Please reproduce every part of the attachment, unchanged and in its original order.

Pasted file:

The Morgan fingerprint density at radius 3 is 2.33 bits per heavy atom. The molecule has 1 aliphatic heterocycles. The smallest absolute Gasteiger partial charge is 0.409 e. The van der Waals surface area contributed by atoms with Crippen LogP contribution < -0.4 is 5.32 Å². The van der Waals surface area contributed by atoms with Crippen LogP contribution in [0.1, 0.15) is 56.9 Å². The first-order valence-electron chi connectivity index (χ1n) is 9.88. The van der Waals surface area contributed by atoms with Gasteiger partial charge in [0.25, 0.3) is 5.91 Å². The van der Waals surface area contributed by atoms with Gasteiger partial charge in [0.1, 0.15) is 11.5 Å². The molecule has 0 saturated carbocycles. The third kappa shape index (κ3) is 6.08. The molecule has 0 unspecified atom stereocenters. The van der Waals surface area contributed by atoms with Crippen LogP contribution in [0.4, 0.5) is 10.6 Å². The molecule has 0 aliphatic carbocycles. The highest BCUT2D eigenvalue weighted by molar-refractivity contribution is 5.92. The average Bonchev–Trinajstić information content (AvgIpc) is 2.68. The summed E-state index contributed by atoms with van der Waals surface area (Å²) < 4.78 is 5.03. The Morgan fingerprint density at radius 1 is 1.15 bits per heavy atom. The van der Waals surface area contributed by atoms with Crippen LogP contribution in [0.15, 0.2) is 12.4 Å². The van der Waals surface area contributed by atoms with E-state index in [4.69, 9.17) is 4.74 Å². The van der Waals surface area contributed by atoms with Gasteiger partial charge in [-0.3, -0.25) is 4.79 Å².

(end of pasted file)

The Morgan fingerprint density at radius 3 is 2.33 bits per heavy atom. The molecule has 1 aliphatic heterocycles. The smallest absolute Gasteiger partial charge is 0.409 e. The van der Waals surface area contributed by atoms with Crippen LogP contribution < -0.4 is 5.32 Å². The van der Waals surface area contributed by atoms with Crippen LogP contribution in [0.1, 0.15) is 56.9 Å². The first-order valence-electron chi connectivity index (χ1n) is 9.88. The van der Waals surface area contributed by atoms with Gasteiger partial charge in [0.25, 0.3) is 5.91 Å². The van der Waals surface area contributed by atoms with Gasteiger partial charge in [0.1, 0.15) is 11.5 Å². The molecule has 0 saturated carbocycles. The third kappa shape index (κ3) is 6.08. The molecule has 0 unspecified atom stereocenters. The van der Waals surface area contributed by atoms with Crippen LogP contribution in [0.4, 0.5) is 10.6 Å². The molecule has 0 aliphatic carbocycles. The highest BCUT2D eigenvalue weighted by molar-refractivity contribution is 5.92. The average Bonchev–Trinajstić information content (AvgIpc) is 2.68. The summed E-state index contributed by atoms with van der Waals surface area (Å²) < 4.78 is 5.03. The Morgan fingerprint density at radius 1 is 1.15 bits per heavy atom. The van der Waals surface area contributed by atoms with Crippen LogP contribution in [0.15, 0.2) is 12.4 Å². The van der Waals surface area contributed by atoms with E-state index in [4.69, 9.17) is 4.74 Å². The van der Waals surface area contributed by atoms with Gasteiger partial charge in [-0.3, -0.25) is 4.79 Å².